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Whedonesque - a community weblog about Joss Whedon
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January 17 2013

Samuel L. Jackson: Joss Whedon had me baffled. The Avengers star revealed "that it was only when he saw the film on screen and saw Joss had made a "visual comic book" that he understood the motivation behind the director's approach."

"visual comic book" -- I see ;)
Would someone point out a few examples of how a "visual comic book" style would be different than a traditional movie? I mean, it's not like Joss was trying the exotic scene transitions from Ang Lee's "Hulk". (I can believe that Jackson is right, but I'm not sure what I should be noticing, that would leave him baffled.)
What, then, would be a non-visual comic book?
Link's not working... or is it just me?
I think it has to do with how he used "the space" that everything is set in; I don't know that there is just one scene that explains that. Which is what I think Jackson might have been "baffled" by, he's acting in these scenes that work together as a cohesive whole. The way it can go from a huge scene with all the characters in a tiny lab to the large bridge of the helicarrier that balances out the weight of these characters "just talking" to the epically large fight scene in New York where you are never confused where one character is in relation to another.

From several different interviews with Jackson I get the feeling that he walked into this movie thinking he needed to play everything "big" because it's a comic book and that Joss had to pull him back from that and explain that the movie is "big" already and the performances don't need to be, they underscore that and come together to create that feeling.
I guess he's saying Whedon's approach wasn't EXACTLY what favreau did on IM, other action movies he may have done or seen, even from the Marvel Phase I. Perhaps it seemed odd at the time.
What, then, would be a non-visual comic book?

The Crow. I could hardly make out what was going on screen.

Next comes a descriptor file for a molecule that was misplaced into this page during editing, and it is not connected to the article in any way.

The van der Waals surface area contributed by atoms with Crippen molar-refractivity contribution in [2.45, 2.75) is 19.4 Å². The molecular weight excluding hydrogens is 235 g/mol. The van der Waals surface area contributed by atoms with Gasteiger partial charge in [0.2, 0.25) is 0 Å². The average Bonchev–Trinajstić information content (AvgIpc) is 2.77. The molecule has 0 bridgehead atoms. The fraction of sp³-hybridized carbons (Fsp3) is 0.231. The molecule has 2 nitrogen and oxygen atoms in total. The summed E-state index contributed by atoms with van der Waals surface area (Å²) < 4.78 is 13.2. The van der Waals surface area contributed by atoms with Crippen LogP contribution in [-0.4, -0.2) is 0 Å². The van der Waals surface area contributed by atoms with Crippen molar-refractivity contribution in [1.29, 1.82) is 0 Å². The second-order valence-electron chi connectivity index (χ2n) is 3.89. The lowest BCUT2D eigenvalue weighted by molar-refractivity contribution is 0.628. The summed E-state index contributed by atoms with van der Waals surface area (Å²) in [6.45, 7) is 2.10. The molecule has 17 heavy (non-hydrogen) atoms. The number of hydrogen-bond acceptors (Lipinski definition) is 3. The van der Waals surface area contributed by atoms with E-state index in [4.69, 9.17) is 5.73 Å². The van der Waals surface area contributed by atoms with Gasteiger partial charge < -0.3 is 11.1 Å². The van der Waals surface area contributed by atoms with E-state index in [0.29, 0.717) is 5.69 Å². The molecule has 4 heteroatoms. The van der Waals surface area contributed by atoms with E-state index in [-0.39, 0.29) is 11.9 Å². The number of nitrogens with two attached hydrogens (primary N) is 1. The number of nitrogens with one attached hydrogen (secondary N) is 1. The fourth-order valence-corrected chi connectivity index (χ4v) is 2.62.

Link's not working... or is it just me?

Seems fine here.
I think a lot of it is to do with the iconic imagery used too, I read a lot about the cast being confused about the 360 shot (done on green screen) right up until they saw it in the final cut.
I thought that perhaps Jackson (who, I understand, grew up reading comics) meant the way that Joss discourages improv/ad-libbing (which many directors encourage in order to get a naturalistic feel to a scene) because Joss is making specific choices that make the audience believe one thing and then be surprised when it turns out to be something else. In a comic book you'll see a page of artwork that looks like a character died and then you turn over the page (or wait a whole month for the next issue) and find out how that character survived. So that was how I interpreted Sam Jackson's comments: that his actions were limited in order to not give away more than Joss wanted to in any particular scene.
I just watched the commentary the other day, so I do feel like I have to bring up that Joss mentioned in the commentary that some of the actors said the same thing about not getting it until they saw it finished, this was in the scene where they were having the argument, the shot that ends with a flip of the camera and seeing all the actors past the staff.
@Judedeath: You just reminded me of a number of scenes, where Joss mentioned they were filmed differently with the 3D conversion in mind.
Okay, so it's not even just me, it's just Firefox. Odd.

Interesting, if somewhat vague, snippet from Samuel J.
Seems to me he's talking about how specific details had to be a specific way, in the same way a comic book artist would make very specific choices about how to draw things, possibly down to how someone holds an object in relation to where the camera is, multiple things happening on screen at the same time, how the camera moves through the space, the camera itself being used to convey ideas, characters standing or moving in specific ways, et.c..
Some of the angles in the movie I think are comic book angles. The under-angle shot of Nick Fury walking into the NASA center at the beginning of the movie. The already mentioned 360 and upside down shots. The "long take" shot during the battle was like looking at a a 2 page splash only it was in a movie, not a comic book. The shot of The Hulk rampaging behind Black Widow looked like it was ripped out of a comic book.

Theres alot of stuff in the movie I feel have a very distinct comic book look but I've always felt since the Buffy days that live action CB's were Joss' directing style. The people who used to say he isn't "cinematic enough" continue to perplex me. Alot of comic book art and iconic cinematic imagery go hand in hand.
Yeah, I could have sworn there were a couple scenes in interviews or the commentary where Whedon said something along the lines of how either he was surprised people let him get away with some stuff.
Or it was the idea that everyone thought he was secretly crazy or they were confused and just went ahead and did it, not getting it until seeing the final visual or hearing it edited together.
I always wondered about all the "dutch" angles in Thor, this was how Ken interpreted how a comic book film should look.

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